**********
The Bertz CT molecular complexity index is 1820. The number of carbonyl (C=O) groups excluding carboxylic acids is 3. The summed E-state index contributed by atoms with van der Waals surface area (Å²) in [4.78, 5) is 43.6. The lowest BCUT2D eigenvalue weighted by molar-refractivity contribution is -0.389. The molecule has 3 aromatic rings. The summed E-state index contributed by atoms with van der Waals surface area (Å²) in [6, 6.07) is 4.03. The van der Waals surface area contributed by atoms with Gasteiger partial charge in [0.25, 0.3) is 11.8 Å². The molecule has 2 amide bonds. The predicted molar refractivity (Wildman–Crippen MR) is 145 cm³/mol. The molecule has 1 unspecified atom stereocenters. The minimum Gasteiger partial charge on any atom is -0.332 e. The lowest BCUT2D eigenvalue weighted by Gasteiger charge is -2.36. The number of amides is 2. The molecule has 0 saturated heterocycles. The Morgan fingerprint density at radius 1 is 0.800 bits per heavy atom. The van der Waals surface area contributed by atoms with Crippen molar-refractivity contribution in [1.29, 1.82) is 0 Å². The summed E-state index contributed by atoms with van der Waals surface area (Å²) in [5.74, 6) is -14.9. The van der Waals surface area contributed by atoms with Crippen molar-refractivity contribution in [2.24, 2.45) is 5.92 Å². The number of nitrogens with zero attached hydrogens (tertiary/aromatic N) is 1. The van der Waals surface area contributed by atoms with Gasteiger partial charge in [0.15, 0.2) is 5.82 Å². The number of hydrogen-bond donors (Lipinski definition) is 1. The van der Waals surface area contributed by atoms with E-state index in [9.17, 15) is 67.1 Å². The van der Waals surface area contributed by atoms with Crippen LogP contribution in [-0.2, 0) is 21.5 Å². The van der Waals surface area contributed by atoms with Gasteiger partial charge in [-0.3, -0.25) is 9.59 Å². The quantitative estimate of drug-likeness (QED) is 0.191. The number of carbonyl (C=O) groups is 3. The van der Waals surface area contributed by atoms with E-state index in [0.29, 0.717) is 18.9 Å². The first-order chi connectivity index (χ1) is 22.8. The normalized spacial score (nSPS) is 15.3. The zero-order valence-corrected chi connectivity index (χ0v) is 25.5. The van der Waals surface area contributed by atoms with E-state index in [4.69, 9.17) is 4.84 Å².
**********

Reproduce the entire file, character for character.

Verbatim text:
The Bertz CT molecular complexity index is 1820. The number of carbonyl (C=O) groups excluding carboxylic acids is 3. The summed E-state index contributed by atoms with van der Waals surface area (Å²) in [4.78, 5) is 43.6. The lowest BCUT2D eigenvalue weighted by molar-refractivity contribution is -0.389. The molecule has 3 aromatic rings. The summed E-state index contributed by atoms with van der Waals surface area (Å²) in [6, 6.07) is 4.03. The van der Waals surface area contributed by atoms with Gasteiger partial charge in [0.25, 0.3) is 11.8 Å². The molecule has 2 amide bonds. The predicted molar refractivity (Wildman–Crippen MR) is 145 cm³/mol. The molecule has 1 unspecified atom stereocenters. The minimum Gasteiger partial charge on any atom is -0.332 e. The lowest BCUT2D eigenvalue weighted by Gasteiger charge is -2.36. The number of amides is 2. The molecule has 0 saturated heterocycles. The Morgan fingerprint density at radius 1 is 0.800 bits per heavy atom. The van der Waals surface area contributed by atoms with Crippen molar-refractivity contribution in [1.29, 1.82) is 0 Å². The summed E-state index contributed by atoms with van der Waals surface area (Å²) in [5.74, 6) is -14.9. The van der Waals surface area contributed by atoms with Crippen molar-refractivity contribution in [2.24, 2.45) is 5.92 Å². The number of nitrogens with zero attached hydrogens (tertiary/aromatic N) is 1. The van der Waals surface area contributed by atoms with Gasteiger partial charge in [0.15, 0.2) is 5.82 Å². The number of hydrogen-bond donors (Lipinski definition) is 1. The van der Waals surface area contributed by atoms with E-state index in [9.17, 15) is 67.1 Å². The van der Waals surface area contributed by atoms with Crippen LogP contribution in [-0.2, 0) is 21.5 Å². The van der Waals surface area contributed by atoms with Gasteiger partial charge in [-0.3, -0.25) is 9.59 Å². The quantitative estimate of drug-likeness (QED) is 0.191. The number of carbonyl (C=O) groups is 3. The van der Waals surface area contributed by atoms with E-state index in [0.29, 0.717) is 18.9 Å². The first-order chi connectivity index (χ1) is 22.8. The normalized spacial score (nSPS) is 15.3. The zero-order valence-corrected chi connectivity index (χ0v) is 25.5. The van der Waals surface area contributed by atoms with E-state index in [4.69, 9.17) is 4.84 Å².